Upon his appointment in 1863 as second lieutenant of Company F, 8th Reg. C. N. G., he began a career with the militia which gave him a reputation as one of the most competent and skillful as well as popular men in the service. His abilities brought him rapid promotion until he finally was named Colonel of the 4th Regiment, which he brought to a high state of discipline. That post he held until March 24th, 1877. But his intense interest in all military matters even after his resignation, was second only to that which his practice created, and his friends many times thought that it was greater than the interest he found in the excitement of politics.
Col. Hoyt's career in the State senate revealed his unusual power and ability as a public speaker, and it perhaps was in that capacity that he became more familiarly known to the people of the State than in his power as a legislator, a quality which is not obvious to the public eye.
Form the time of his admission to the Fairfield County bar his abilities as counsel and advocate were recognized, and soon brought to him a profitable, and by no means local, business. His theoretical and practical knowledge of the law, his unyielding will, his capacity for persistent and unfailing devotion to the interests of his clients, and an unconquerable determination of nature, caused him to be greatly sought for. He was true to the cause of his client, and could never be made to acknowledge that defeat was his lot while any hope of victory remained. He was engaged in many notable cases, and as his skill was disclosed, and the cleverness which marked all of his performances appeared, he took strong hold of those who watched him. No lawyer acquainted with him would think of meeting him in a trial without the most careful preparation, for the intricacies of the law were as familiar to Col. Hoyt as the parts of an engine to a master mechanic. And then too, he never had the wrong side of a case; his service once secured he was bound to all opposing claims or principles except so far as they were forced upon him by his adversary and then he fought them with confidence, skill and tenacity. He was very properly considered a formidable opponent, for when apparently worsted, he would, without an indication of a change of front, commence a legal structure on the opposite side, and while one viewed the situation with wonder he rapidly and very substantially intrenched himself. Dislodge him you might, capture him you could not.
Col. Hoyt was ever ready and anxious to aid all of those plans which were for the benefit of his town. He never refused to give his assistance and endeavors to whatever was proposed for its improvement. His power as an orator, and his personal influence, were often sufficient to avail for the success of proposed measures, when without these influences they probably would have been defeated; and it was the very qualities which made him the able advocate that were of inestimable advantage to the community in his relation to it as a public spirited citizen.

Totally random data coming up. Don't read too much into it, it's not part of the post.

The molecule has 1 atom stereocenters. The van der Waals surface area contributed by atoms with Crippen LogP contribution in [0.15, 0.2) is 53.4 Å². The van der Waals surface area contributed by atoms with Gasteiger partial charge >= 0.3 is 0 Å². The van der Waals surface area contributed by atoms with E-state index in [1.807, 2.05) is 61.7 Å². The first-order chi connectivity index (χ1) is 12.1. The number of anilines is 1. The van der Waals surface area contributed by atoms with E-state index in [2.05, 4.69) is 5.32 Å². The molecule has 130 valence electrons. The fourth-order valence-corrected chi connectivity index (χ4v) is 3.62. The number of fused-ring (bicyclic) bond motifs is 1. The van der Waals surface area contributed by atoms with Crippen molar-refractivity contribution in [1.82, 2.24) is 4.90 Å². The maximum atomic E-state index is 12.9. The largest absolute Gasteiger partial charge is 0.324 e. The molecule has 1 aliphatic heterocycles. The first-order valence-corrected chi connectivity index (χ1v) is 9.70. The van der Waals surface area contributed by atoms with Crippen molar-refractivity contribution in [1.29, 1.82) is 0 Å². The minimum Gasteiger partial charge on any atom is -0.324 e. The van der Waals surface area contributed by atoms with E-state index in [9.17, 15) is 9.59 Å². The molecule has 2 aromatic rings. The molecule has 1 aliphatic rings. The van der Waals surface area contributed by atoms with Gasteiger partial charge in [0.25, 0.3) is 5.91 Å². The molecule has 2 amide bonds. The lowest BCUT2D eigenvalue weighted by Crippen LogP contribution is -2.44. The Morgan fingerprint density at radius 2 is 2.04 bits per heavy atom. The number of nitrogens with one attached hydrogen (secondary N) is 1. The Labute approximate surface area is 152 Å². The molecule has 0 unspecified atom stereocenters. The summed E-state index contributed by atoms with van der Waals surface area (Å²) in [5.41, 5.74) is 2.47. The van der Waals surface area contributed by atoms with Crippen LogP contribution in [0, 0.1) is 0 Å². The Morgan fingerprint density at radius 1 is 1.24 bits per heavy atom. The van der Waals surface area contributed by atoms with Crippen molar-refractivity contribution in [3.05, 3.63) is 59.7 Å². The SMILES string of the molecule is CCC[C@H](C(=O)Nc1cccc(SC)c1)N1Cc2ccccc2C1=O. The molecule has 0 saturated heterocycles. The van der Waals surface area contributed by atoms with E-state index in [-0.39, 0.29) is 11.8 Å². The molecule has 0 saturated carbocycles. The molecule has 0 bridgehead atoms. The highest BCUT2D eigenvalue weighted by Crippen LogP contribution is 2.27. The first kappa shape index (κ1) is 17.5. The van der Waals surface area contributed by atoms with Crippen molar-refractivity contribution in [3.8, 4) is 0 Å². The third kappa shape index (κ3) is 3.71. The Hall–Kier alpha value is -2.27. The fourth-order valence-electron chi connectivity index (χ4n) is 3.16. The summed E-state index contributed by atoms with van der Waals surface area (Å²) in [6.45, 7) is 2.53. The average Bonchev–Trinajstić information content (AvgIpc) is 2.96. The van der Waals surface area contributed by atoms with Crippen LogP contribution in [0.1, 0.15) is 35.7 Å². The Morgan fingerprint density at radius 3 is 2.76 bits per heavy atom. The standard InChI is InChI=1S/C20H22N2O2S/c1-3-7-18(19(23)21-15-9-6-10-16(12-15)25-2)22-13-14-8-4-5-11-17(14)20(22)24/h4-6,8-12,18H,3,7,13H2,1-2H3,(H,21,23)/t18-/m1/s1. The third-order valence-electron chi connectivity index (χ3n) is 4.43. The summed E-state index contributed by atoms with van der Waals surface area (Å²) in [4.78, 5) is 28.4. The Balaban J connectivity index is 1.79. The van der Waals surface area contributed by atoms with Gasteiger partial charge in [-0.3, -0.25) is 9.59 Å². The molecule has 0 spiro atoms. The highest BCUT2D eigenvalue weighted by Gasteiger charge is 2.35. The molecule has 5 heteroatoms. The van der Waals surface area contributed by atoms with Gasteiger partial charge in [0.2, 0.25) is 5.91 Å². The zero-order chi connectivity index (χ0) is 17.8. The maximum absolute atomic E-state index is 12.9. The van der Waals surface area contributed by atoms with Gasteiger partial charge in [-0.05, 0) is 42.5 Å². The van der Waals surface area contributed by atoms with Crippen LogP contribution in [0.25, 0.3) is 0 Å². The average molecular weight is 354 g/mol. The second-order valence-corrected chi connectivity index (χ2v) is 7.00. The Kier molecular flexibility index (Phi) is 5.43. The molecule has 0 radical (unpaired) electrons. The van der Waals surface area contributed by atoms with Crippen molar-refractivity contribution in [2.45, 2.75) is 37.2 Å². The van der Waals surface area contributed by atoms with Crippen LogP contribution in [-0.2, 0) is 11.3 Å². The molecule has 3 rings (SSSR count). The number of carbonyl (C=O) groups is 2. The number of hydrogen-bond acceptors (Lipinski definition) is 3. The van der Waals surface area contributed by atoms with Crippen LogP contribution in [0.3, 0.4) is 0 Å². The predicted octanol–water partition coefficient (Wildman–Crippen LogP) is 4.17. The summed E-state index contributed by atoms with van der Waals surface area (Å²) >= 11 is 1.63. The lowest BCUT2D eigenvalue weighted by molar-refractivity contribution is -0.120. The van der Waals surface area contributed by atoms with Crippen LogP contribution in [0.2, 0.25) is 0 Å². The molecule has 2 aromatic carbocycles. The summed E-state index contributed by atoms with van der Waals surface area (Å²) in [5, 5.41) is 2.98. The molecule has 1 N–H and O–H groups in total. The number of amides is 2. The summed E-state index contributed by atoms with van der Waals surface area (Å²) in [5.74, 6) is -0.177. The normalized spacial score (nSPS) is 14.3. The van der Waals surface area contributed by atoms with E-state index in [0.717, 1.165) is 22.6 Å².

The esteem and affection with which Col. Hoyt was held was tenderly and beautifully manifested upon the occasion of his funeral. In the midst of a blinding April snowstorm, with all the discomforts and perils attendant thereupon, his body was taken from the home of his childhood and manhood to that narrow home where it will remain until the last great day. And there followed to his grave a great company of his professional associates of the Fairfield bar, of the local bar, of those who had been with him in the days of his triumphs as a public man, of those who had served with him in the militia, and of neighbors and remoter friends, the shops being closed, the emblems of affliction being displayed, and even the houses for the most part deserted, so that the only tributes that then were possible might be paid to him by a community which sincerely mourned.
At a meeting of the bar of Fairfield County on April 15th, 1894, after remarks eulogistic of Col. Hoyt had been made by R. Jay Walsh, James H. Olmstead, Frederick A. Hubbard, Russell Frost, Ernest Staples, and others, the following resolutions were unanimously adopted : -
Whereas, the Fairfield County bar has learned with deep and sincere regret of the death of the Honorable Heusted W. R. Hoyt, one of its members, at his home in Greenwich, on Sunday, the eighth instant,
Resolved, that in the death of Brother Hoyt this bar fully realizes the loss of one of its most respected and talented members, one whose kindly and genial qualities, loyal friendship, amiable, polished and courteous manners, heroic courage, unswerving integrity in the discharge of his professional duties, and superior intellectual attainments has long commanded the admiration of his fellows, and are worthy of emulation.
Resolved, that this bar extends to the family of our deceased friend and brother the assurance of our deep and heartfelt sympathy in their great bereavement.
Resolved, that these resolutions be recorded at length in the records of the bar, and that a copy of the same, suitably engrossed, be transmitted to the family of the deceased.